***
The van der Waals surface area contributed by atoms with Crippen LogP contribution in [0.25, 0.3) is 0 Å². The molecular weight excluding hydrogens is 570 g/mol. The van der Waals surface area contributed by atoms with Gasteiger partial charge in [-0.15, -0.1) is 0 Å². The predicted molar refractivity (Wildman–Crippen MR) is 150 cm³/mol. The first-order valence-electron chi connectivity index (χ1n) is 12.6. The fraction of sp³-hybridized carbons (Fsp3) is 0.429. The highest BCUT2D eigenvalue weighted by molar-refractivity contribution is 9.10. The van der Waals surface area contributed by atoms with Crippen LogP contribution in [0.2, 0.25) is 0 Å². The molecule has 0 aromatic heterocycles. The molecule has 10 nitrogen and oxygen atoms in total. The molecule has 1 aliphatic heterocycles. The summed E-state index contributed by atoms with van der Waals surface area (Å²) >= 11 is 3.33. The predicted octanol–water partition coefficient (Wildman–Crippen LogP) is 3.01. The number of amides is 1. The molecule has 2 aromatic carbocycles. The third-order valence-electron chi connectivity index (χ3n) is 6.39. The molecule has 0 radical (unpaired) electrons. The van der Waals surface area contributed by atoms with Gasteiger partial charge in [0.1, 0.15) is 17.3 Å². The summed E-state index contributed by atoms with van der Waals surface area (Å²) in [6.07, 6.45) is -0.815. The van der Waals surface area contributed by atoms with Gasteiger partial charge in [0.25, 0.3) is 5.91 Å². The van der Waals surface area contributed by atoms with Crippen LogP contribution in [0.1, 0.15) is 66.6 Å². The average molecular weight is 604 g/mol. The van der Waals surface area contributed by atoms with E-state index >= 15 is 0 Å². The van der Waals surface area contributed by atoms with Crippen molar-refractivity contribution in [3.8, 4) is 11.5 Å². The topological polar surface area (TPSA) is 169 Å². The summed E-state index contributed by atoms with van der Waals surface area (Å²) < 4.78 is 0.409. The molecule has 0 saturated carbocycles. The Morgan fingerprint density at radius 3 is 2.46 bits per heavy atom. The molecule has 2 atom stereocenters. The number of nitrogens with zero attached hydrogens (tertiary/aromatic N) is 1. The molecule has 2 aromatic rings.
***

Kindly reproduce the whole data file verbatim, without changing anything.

The van der Waals surface area contributed by atoms with Crippen LogP contribution in [0.25, 0.3) is 0 Å². The molecular weight excluding hydrogens is 570 g/mol. The van der Waals surface area contributed by atoms with Gasteiger partial charge in [-0.15, -0.1) is 0 Å². The predicted molar refractivity (Wildman–Crippen MR) is 150 cm³/mol. The first-order valence-electron chi connectivity index (χ1n) is 12.6. The fraction of sp³-hybridized carbons (Fsp3) is 0.429. The highest BCUT2D eigenvalue weighted by molar-refractivity contribution is 9.10. The van der Waals surface area contributed by atoms with Crippen LogP contribution in [0.2, 0.25) is 0 Å². The molecule has 0 aromatic heterocycles. The molecule has 10 nitrogen and oxygen atoms in total. The molecule has 1 aliphatic heterocycles. The summed E-state index contributed by atoms with van der Waals surface area (Å²) >= 11 is 3.33. The predicted octanol–water partition coefficient (Wildman–Crippen LogP) is 3.01. The number of amides is 1. The molecule has 2 aromatic carbocycles. The third-order valence-electron chi connectivity index (χ3n) is 6.39. The molecule has 0 radical (unpaired) electrons. The van der Waals surface area contributed by atoms with Gasteiger partial charge in [0.1, 0.15) is 17.3 Å². The summed E-state index contributed by atoms with van der Waals surface area (Å²) in [6.07, 6.45) is -0.815. The van der Waals surface area contributed by atoms with Gasteiger partial charge in [0.25, 0.3) is 5.91 Å². The van der Waals surface area contributed by atoms with Crippen LogP contribution in [0.1, 0.15) is 66.6 Å². The average molecular weight is 604 g/mol. The van der Waals surface area contributed by atoms with E-state index >= 15 is 0 Å². The van der Waals surface area contributed by atoms with Crippen molar-refractivity contribution in [3.8, 4) is 11.5 Å². The topological polar surface area (TPSA) is 169 Å². The summed E-state index contributed by atoms with van der Waals surface area (Å²) < 4.78 is 0.409. The molecule has 0 saturated carbocycles. The Morgan fingerprint density at radius 3 is 2.46 bits per heavy atom. The molecule has 2 atom stereocenters. The number of nitrogens with zero attached hydrogens (tertiary/aromatic N) is 1. The molecule has 2 aromatic rings.